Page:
A second condition for answered prayer is “My words abide in you.” For Jesus’ words to abide in us “requires more than merely reading or listening to them. You must internalize them. Another way to describe this is meditating on God’s Word, rolling it around in your mind to grasp what it means and how to apply it to your specific circumstances. We must chew and swallow Scripture, so to speak, so that it becomes part of us.” 1

It has been said that God has given us two ears and one mouth, so we will listen twice as much to Him as we talk to Him. The more we know and experience Jesus’ Word, the more we can pray the way Jesus would pray. Before spending time talking to God in prayer, take a few minutes to abide in His word. Read and reflect upon Scripture to align your thoughts with God’s. Then “you will ask what you desire, and it shall be done for you” because your will has aligned with God’s (cf. I John 5:14-15).

How do you know that you are relying on Jesus? Look at your prayer life. The more you pray the more you are depending on the Lord. And a life of answered prayer will produce much fruit for Christ.

Christ then said, “By this My Father is glorified, that you bear much fruit; so you will be My disciples.” (John 15:8). The main purpose of bearing fruit is to glorify God the Father. As we remain in vital contact with Christ, much fruit is produced so that God is glorified. Why? Not because of our human effort, but because of Jesus’ work in our lives. Jesus wants His disciples to bear much fruit and in this way be His disciples. Fruit-bearing is a sign of a believing disciple, not a Christian.

When a person does not bear any visible fruit, do not assume they are not a believer in Jesus. Assume that they are not a disciple or committed follower of Christ’s. John 15 is dealing with discipleship, not salvation. Let’s stop playing God and judging who is saved and who is not saved based on how much fruit we can see in their lives. You may not see an outward transformation in a believer’s life, but God sees the inward transformation that has taken place.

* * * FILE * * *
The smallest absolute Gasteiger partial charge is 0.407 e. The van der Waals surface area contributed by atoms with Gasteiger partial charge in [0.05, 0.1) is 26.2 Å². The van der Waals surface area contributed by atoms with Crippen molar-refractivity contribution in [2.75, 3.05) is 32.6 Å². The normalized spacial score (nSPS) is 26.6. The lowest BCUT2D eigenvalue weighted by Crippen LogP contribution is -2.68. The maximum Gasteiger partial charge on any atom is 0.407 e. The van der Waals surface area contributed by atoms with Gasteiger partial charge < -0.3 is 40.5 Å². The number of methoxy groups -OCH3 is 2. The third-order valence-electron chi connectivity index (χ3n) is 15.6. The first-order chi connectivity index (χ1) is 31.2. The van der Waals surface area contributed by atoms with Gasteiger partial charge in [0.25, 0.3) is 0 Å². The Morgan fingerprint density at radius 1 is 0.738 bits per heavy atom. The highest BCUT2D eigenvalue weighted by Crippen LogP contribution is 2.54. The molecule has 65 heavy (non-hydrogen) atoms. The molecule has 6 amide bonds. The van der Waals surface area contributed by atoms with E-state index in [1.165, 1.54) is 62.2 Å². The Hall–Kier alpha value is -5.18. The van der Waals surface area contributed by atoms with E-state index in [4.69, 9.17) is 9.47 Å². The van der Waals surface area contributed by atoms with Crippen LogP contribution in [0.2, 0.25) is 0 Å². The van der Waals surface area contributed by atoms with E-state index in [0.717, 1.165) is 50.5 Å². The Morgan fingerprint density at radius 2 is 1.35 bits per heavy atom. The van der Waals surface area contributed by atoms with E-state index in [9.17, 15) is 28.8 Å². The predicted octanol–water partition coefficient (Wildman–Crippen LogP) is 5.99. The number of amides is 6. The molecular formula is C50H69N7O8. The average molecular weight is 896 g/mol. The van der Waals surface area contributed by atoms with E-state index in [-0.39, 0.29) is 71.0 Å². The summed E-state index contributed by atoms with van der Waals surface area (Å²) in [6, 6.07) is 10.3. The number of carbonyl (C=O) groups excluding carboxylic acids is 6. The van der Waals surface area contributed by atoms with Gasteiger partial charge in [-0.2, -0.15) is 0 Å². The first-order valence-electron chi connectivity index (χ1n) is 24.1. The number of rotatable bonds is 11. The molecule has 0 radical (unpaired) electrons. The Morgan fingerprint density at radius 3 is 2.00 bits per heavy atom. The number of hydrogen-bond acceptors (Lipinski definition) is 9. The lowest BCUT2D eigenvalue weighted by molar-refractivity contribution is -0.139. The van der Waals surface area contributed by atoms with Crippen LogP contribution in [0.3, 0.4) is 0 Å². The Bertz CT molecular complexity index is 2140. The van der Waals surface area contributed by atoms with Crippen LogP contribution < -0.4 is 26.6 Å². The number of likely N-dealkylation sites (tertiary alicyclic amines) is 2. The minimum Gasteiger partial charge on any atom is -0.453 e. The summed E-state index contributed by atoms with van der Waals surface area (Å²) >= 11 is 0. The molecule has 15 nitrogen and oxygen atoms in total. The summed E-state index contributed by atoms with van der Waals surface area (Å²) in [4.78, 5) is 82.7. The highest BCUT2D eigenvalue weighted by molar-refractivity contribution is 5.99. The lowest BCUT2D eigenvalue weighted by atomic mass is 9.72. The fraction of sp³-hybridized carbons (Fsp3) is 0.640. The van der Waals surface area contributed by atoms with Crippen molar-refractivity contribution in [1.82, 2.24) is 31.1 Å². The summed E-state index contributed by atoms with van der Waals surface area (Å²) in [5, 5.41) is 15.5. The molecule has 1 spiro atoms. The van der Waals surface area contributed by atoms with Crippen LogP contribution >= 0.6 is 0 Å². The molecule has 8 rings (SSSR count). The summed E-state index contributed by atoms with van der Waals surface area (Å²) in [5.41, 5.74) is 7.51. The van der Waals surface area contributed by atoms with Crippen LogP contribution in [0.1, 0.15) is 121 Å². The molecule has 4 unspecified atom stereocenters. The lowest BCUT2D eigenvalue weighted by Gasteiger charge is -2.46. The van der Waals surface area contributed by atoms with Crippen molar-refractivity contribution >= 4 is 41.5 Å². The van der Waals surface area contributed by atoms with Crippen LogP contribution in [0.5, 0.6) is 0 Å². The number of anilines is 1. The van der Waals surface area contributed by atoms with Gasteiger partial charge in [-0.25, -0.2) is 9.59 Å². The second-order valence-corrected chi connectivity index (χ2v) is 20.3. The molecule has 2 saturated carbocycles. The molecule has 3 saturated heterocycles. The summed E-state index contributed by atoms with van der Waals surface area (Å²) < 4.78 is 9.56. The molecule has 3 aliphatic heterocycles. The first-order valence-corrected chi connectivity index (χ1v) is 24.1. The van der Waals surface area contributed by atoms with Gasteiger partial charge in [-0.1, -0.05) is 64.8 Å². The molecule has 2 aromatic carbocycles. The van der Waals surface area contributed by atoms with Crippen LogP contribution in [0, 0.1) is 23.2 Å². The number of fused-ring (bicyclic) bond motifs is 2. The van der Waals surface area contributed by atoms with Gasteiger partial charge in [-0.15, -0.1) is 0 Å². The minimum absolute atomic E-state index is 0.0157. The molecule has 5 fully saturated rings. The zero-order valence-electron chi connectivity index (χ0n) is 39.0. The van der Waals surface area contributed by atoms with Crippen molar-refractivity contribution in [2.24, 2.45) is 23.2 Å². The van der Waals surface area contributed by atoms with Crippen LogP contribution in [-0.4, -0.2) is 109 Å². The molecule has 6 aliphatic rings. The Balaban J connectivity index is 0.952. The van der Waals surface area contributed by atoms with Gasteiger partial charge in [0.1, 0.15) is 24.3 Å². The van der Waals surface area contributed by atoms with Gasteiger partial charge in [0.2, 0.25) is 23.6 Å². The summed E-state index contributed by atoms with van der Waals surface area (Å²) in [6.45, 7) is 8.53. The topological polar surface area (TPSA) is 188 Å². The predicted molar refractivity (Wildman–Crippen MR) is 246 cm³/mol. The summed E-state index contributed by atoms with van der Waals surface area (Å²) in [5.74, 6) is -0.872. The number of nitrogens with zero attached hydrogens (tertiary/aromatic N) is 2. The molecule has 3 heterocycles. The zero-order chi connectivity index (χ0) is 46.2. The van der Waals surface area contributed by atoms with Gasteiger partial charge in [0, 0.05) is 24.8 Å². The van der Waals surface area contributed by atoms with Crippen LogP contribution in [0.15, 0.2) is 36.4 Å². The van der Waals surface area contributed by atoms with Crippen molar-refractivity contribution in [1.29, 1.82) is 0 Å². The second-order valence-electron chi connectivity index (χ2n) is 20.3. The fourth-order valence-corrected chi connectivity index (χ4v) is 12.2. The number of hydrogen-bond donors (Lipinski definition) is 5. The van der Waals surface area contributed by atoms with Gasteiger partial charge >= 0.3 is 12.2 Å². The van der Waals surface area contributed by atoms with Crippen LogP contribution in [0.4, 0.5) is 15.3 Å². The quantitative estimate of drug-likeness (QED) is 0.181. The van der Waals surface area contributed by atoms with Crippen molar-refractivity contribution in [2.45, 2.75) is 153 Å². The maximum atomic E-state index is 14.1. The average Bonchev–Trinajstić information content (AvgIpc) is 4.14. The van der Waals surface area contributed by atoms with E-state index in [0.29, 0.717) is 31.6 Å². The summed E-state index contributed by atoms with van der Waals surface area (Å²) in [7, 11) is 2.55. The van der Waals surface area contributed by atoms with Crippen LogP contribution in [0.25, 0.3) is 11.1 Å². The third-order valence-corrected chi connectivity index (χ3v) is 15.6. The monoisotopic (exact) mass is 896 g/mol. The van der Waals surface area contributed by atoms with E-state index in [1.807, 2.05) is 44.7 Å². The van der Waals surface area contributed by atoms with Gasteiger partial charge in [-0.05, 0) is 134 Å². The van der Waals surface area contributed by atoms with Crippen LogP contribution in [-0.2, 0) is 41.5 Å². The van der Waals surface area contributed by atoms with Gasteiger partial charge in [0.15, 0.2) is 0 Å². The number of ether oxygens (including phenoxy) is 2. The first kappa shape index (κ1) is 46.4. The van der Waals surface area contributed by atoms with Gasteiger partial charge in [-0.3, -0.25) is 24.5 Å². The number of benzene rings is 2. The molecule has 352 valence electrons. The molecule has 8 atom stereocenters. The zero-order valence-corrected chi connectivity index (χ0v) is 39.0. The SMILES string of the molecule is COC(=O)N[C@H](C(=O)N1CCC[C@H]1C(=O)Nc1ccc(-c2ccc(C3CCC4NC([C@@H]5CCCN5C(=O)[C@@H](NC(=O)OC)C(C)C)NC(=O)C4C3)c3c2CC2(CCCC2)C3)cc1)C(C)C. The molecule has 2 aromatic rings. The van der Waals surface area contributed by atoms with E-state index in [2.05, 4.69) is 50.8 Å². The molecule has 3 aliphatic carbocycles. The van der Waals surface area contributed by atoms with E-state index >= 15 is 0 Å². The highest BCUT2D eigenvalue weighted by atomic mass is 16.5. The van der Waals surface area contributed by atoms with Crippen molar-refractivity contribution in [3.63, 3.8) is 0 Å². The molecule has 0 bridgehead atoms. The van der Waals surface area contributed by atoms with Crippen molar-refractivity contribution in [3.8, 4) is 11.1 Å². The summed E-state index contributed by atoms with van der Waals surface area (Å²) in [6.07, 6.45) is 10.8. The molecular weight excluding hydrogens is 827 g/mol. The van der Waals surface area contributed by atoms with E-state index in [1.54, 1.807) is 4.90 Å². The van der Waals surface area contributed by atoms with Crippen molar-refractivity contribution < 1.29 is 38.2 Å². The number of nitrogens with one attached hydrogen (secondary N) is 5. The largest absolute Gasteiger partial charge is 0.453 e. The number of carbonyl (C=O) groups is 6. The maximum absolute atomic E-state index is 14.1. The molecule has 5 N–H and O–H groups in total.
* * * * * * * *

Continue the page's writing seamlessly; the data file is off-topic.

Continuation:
God wants all Christians to produce fruit – to lead others to Christ and develop Christ-like character. How?

REALIZE that Jesus Is our Only Source of Life (John 15:1).

– RECEIVE Jesus’ Encouragement From His Word (John 15:2a).

– RECOGNIZE Jesus’ Pruning Process (John 15:2b-3).

– REMAIN In Christ By Obeying His Word (John 15:4-5).

– REPENT When We lose our Discipleship Relationship with Christ (John 15:6).

– RELY on Jesus Through Prayer (John 15:7-8).

What stage of fruit bearing are you at now? Are you at the level of “No fruit”(15:2a) because of discouragement? Your need is to be lifted up or encouraged through Christ’s promises?  Or are you at the level of bearing some “fruit”(15:2b) because of wrong priorities? Your need at this level is for pruning. Or are you at the “more fruit”(15:2c) level because of self-reliance? Your need is to trust and obey Christ. Or are you at the “No fruit” (15:6) level because of disobedience? Your need is for repentance. Or are you at the “much fruit”(15:5, 7-8) level of fruit bearing? The need at this level is for deeper intimacy with Christ through prayer and obedience.

In Revelation 7:9-10 we are given a glimpse of heaven during the future Tribulation period. “After these things I looked, and behold, a great multitude which no one could number, of all nations, tribes, peoples, and tongues, standing before the throne and before the Lamb, clothed with white robes, with palm branches in their hands and crying out with a loud voice, saying, ‘Salvation belongs to our God who sits on the throne, and to the Lamb’” (Revelation 7:9-10). What part of that innumerable crowd in heaven will be there because of you? Because you stayed connected to Jesus Christ so He could bear much fruit through you.

Prayer: Lord Jesus, sometimes it is difficult for me to pray because I am so preoccupied with trying to control situations and people. But the moment I surrender to You in prayer, there is a sudden release of the weight I am carrying. Thank You for inviting me to grow deeper in my relationship with You through prayer. You are the God Who hears my prayers. At times I can feel that no one listens to me. I can feel all alone with the weight of worry or loneliness. But You hear me when I pray according to Your will instead of my own. You are the God Who changes lives through prayer, including my own. Thank You so much for being such a good God Who answers prayer. May all the glory be to You, my Lord and my God. Please use me to help populate heaven by preaching the gospel to the lost and discipling those who believe in You. In Your matchless name I pray. Amen.

ENDNOTE:

1. Tony Evans, CSB Bibles by Holman. The Tony Evans Bible Commentary (B&H Publishing Group, Kindle Edition, 2019), pg. 1807.

How can we become more fruitful for the Lord? Part 4

“I am the vine, you are the branches. He who abides in Me, and I in him, bears much fruit; for without Me you can do nothing.” John 15:5

We are learning from Jesus in John 15:1-8, how to become more fruitful for the Lord. We can become more fruitful for the Lord when we….

– Realize that Jesus is our only source of life (John 15:1).

– Receive Jesus’ encouragement from His word (John 15:2a).

– Recognize the pruning process (John 15:2b-3).          

The fourth way to become more fruitful for the Lord is to REMAIN IN CHRIST BY OBEYING HIS WORD (John 15:4-5). Christ said to His eleven believing disciples,2b Every branch that bears fruit He prunes, that it may bear more fruit… 5 I am the vine, you are the branches. He who abides in Me, and I in him, bears much fruit; for without Me you can do nothing.” (John 15:2, 5). Jesus wants us to go from bearing “more fruit” (15:2b) to bearing “much fruit” (15:5). How? By abiding in Him.